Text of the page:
Many philosophers since Hegel have been disturbed by the thought that philosophy inevitably favors sameness over otherness or identity over difference. Originally published at a time when the issue was not so widely discussed in the English-speaking world, William Desmond here offers a constructive and positive approach to the problem of difference and otherness. He systematically explores the question of dialectic and otherness by analyzing how human desire inevitably seeks immanent wholeness in a manner that opens it to irreducible otherness. He faces the difficulties bequeathed to Continental thought by Hegelian dialectic and its tendency to subordinate difference to identity, whether appropriately or not.
Unlike many recent critics of Hegel, he argues that we must preserve what is genuine in dialectic. Granting the positive power of dialectic, Desmond offers his first articulation of a further philosophical possibility—what he terms the Metaxological—a discourse of the “between,” a discourse doing justice to desire’s search for wholeness without any truncating of its radical openness to otherness. In a wide-ranging yet unified discussion, Desmond tackles such issues as the nature of the self, the ambiguous restlessness and inherent power of being revealed by human desire, desire’s relation to transcendence, its openness to otherness in agapeic good will and in relation to the sublime as an aesthetic infinitude. Finally, Desmond brings this metaxological understanding to bear on the metaphysical question of the ultimate origin.
This book is a remarkable introduction to Desmond’s metaxological philosophy, prefiguring many of the ideas with which his later thought is associated. This second edition contains a substantial new preface and an afterword to each chapter in which Desmond reflects on the material from the standpoint of his current thinking.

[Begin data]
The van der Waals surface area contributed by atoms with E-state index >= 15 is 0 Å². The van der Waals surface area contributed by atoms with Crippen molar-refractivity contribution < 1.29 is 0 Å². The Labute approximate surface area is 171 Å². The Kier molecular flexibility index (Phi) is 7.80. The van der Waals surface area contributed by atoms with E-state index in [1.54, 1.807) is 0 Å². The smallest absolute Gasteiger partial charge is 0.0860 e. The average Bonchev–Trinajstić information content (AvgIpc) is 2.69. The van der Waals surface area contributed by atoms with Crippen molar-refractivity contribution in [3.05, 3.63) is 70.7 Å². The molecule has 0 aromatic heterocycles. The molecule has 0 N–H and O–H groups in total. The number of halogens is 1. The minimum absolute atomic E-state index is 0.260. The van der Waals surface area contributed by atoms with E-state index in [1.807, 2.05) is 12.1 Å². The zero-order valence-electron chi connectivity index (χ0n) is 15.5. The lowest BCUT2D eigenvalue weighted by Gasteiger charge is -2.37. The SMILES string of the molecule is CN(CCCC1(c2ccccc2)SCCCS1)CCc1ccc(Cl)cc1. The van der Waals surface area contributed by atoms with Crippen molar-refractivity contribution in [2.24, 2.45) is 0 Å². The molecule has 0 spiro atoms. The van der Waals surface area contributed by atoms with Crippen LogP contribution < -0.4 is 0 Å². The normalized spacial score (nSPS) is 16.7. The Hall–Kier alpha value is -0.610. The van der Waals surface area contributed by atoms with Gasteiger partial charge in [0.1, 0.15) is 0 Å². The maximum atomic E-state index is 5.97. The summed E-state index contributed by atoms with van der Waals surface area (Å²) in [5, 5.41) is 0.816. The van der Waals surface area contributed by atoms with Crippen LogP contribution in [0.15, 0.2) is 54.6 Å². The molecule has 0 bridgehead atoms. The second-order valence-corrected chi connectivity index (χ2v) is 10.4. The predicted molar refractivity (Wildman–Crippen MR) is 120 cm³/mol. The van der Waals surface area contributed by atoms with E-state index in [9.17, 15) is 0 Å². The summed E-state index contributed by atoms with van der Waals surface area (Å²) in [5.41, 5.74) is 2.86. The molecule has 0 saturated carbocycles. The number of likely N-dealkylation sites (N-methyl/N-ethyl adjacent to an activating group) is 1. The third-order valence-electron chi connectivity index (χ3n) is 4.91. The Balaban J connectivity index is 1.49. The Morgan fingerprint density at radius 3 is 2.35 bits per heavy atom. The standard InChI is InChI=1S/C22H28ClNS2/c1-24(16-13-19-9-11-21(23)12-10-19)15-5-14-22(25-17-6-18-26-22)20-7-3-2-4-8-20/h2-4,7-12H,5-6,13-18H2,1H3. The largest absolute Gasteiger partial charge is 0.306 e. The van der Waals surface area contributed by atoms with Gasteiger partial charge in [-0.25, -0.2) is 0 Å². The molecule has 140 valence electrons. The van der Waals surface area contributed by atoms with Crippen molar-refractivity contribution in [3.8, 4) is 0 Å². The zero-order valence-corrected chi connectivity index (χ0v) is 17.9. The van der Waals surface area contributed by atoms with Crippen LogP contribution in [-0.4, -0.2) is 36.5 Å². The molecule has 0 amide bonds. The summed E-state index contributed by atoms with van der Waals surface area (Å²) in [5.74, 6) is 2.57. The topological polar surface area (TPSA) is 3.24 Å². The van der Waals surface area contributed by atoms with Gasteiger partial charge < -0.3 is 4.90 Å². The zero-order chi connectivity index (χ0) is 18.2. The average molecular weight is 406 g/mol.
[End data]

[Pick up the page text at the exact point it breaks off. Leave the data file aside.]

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- Examines the philosophical ideas of dialectic and otherness
- Introduces the idea of ‘metaxological philosophy’
- Applies these concepts to the metaphysical question of origin
- Part 1: Intentional Infinitude
- Desire, Lack, and the Absorbing God
- Desire and Original Selfness
- Desire’s Infinitude and Wholeness
- Part 2: Actual Finitude
- Desire, Transcendence, and Static Eternity
- Desire, Knowing, and Otherness
- Desire, Concreteness, and Being
- Desire, Otherness, and Infinitude
- Part 3: Actual Infinitude
- Desire and the Absolute Original
Praise for the Print Edition
What splendid news that William Desmond’s admirable, insightful, engaging, and—because of its Hegelian involvements—exasperating book is republished! It invites reflection on those conversations with others in which we become other to ourselves. . . . Desmond’s book initiates just such a badly needed conversation with his readers.
—Alasdair MacIntyre, professor emeritus, University of Notre Dame
At the time of its publication over twenty years ago Desire, Dialectic, and Otherness represented the appearance of a truly important and original philosophical voice. It exhibited critical mastery of the entire philosophical tradition and a rare ability both to sift through it and to penetrate to its original and originating core. It was a portend of much to come. And in hindsight, one can see in this still amazingly fresh work the seeds of Desmond’s great trilogy in metaphysics, which has made him one of the essential philosophers of his generation.
—Cyril O. Regan, professor of theology, University of Notre Dame
About William Desmond
William Desmond is professor of philosophy at Katholieke Universiteit Leuven as well as David Cook Visiting Chair in Philosophy at Villanova University. He earned his MA from the National University of Ireland and PhD from Pennsylvania State University. Dr. Desmond is a Hegel expert, and he specializes in philosophy and religion. He is the author or editor of over a dozen scholarly works.